Oregon Senate walkout highlights unusual stalling tactics
The Oregon Senate has been brought to a halt because Republican lawmakers have refused to show up to work on a Democratic agenda that includes new gun controls and greater access to abortion.
It's not the first time Republicans have walked out of the Capitol, or even the second or third.
Though rare in most states, minority party lawmakers in Oregon have a history of skipping sessions in an attempt to prevent the majority party from passing legislation. They also did it in 2021, and 2020 and 2019. The tactic exploits Oregon's unusual requirement for a two-thirds quorum to conduct legislative business — a threshold that exists in only a few other states.
In Texas, which has a similar requirement, Democrats staged a walkout a couple years ago as the Republican-led Legislature was considering election legislation. Democrats in Indiana and Wisconsin also skipped legislative sessions a little over a decade ago in an attempt to block Republican bills limiting union powers. Ultimately, the majority parties prevailed in those states — even if it took a while.
Whether the latest Oregon walkout is politically successful may depend upon the ultimate objective.
“It’s a good short-term tactic for getting attention to Republicans," said Jim Moore, a politics professor at Pacific University in suburban Portland. "But it is a bad medium- to long-term tactic, because it does not stop Democratic legislation.”
WHAT'S THE DEAL IN OREGON?
When 10 Republicans and an independent senator failed to show up for sessions on Wednesday and Thursday, the Senate was left just shy of the 20 members needed for a quorum in the 30-seat chamber. That's because Democrats hold 17 seats and cannot conduct business on their own.
Republicans said they were protesting that bill summaries are not being written in plain language, citing an obscure 1979 law. But Democrats said they thought the moves were based on the content of several bills, including one that would raise the age to purchase AR-15-style rifles and another that would expand abortion rights, including for minors.
How long the walkout lasts may depend on the risk senators are willing to take. A constitutional provision approved by voters last year prohibits lawmakers with 10 or more unexcused absences from running for reelection.
CAN WALKOUTS WORK?
Oregon's Republican senators staged a more than weeklong walkout in 2019 to prevent a vote on a sweeping climate-change bill backed by majority Democrats. Encouraged by that success, they also walked out in 2020 — again preventing passage of climate legislation while dooming scores of other bills in a short 35-day session.
In 2021, Republicans staged a shorter walkout — this time protesting then-Gov. Kate Brown's aggressive coronavirus precautions.
That same year, dozens of Democratic Texas lawmakers fled to Washington, D.C., to prevent Republicans from passing an election overhaul. They eventually returned and — 93 days later — Republicans nonetheless passed a bill prohibiting 24-hour polling sites, banning drive-through voting and giving more access to partisan poll watchers.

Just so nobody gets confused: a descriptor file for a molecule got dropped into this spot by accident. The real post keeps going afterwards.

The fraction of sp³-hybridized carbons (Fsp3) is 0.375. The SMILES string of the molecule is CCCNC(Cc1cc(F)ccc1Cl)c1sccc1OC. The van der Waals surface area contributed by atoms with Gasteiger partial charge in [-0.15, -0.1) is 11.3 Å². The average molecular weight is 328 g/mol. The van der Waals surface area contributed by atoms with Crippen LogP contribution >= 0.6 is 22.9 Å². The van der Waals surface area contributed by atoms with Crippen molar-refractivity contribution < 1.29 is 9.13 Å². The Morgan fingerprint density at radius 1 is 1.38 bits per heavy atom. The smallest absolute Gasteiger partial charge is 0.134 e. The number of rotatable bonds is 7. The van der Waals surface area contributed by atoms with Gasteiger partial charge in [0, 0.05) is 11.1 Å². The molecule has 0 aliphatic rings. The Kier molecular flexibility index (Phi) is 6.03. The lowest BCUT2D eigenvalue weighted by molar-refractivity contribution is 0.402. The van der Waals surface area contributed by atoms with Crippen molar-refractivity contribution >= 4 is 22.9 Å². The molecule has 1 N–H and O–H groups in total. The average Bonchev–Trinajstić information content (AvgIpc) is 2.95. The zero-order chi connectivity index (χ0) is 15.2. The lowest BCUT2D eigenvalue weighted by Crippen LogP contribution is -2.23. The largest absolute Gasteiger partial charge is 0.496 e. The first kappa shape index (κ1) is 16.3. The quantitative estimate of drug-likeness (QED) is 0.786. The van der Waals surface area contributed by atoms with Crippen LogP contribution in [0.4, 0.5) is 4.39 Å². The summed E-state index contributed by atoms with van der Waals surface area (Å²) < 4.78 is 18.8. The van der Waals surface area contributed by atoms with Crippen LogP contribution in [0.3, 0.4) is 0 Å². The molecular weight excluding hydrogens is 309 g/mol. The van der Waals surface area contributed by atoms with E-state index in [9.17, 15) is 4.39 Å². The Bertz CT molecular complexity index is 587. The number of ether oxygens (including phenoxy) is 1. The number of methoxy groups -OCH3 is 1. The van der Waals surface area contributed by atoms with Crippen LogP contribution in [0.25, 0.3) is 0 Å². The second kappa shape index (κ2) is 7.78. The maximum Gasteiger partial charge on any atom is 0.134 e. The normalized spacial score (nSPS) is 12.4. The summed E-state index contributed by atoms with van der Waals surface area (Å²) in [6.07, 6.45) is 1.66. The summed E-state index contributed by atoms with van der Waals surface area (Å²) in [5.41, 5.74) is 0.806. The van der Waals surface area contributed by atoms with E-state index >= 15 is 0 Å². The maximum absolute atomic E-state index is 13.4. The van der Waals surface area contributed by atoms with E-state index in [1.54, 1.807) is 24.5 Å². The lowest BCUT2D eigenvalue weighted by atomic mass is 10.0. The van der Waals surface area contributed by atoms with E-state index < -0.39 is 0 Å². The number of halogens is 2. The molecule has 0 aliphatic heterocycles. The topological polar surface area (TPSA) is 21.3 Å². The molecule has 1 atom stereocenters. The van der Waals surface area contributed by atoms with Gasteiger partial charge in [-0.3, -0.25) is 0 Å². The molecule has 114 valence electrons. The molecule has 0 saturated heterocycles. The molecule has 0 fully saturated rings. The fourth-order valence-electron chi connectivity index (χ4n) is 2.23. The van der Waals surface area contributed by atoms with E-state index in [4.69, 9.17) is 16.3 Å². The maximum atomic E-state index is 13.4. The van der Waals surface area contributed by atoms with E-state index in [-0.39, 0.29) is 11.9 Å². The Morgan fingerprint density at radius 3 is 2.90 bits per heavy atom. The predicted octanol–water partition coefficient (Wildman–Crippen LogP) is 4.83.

“The demonstration by the minority party that they are deeply offended and determined to stop this generally doesn’t give the majority second thoughts,” said Cal Jillson, a political science professor at Southern Methodist University in Dallas. “So as soon as they have an opportunity to conclude the passage of that bill, they go ahead and do it.”
A decade earlier, Democratic lawmakers in Wisconsin and Indiana both staged walkouts. Indiana Democrats fled to Illinois in 2011 to prevent a Republican bill prohibiting mandatory labor union fees. But Republicans successfully passed the bill the next year.
Wisconsin Democrats also left the state for several weeks in 2011, temporarily preventing Republican action on a bill limiting union bargaining rights. Republicans eventually passed the bill after removing spending provisions that had triggered a requirement for a three-fifths quorum instead of simple majority to conduct business.
WHAT ELSE CAN MINORITY PARTIES DO?
In most states, minority party lawmakers can't block legislation they don't like by failing to show up for session. Oregon, Texas, Indiana and Tennessee are the only states with a two-thirds quorum requirement — and Republicans easily meet that in Indiana and Tennessee because they currently have overwhelming majorities.
Elsewhere, the minority party must resort to other tactics.
One of the most common methods of obstruction is stalling. Rules in some states allow lawmakers to talk at length — known as a filibuster — to try to prevent bills from coming to a vote. That tactic was used earlier this year by Nebraska state Sen. Machaela Cavanaugh and others to protest a bill banning gender-affirming treatments for minors.
Other tactics include offering numerous amendments to bills, making changes that result in bills getting sent back to committees, or asking clerks to read aloud the entire text of measures — eating up precious time during sessions. Republican lawmakers in Oregon, for example, refused to suspend the full reading of bills before a final vote in 2021.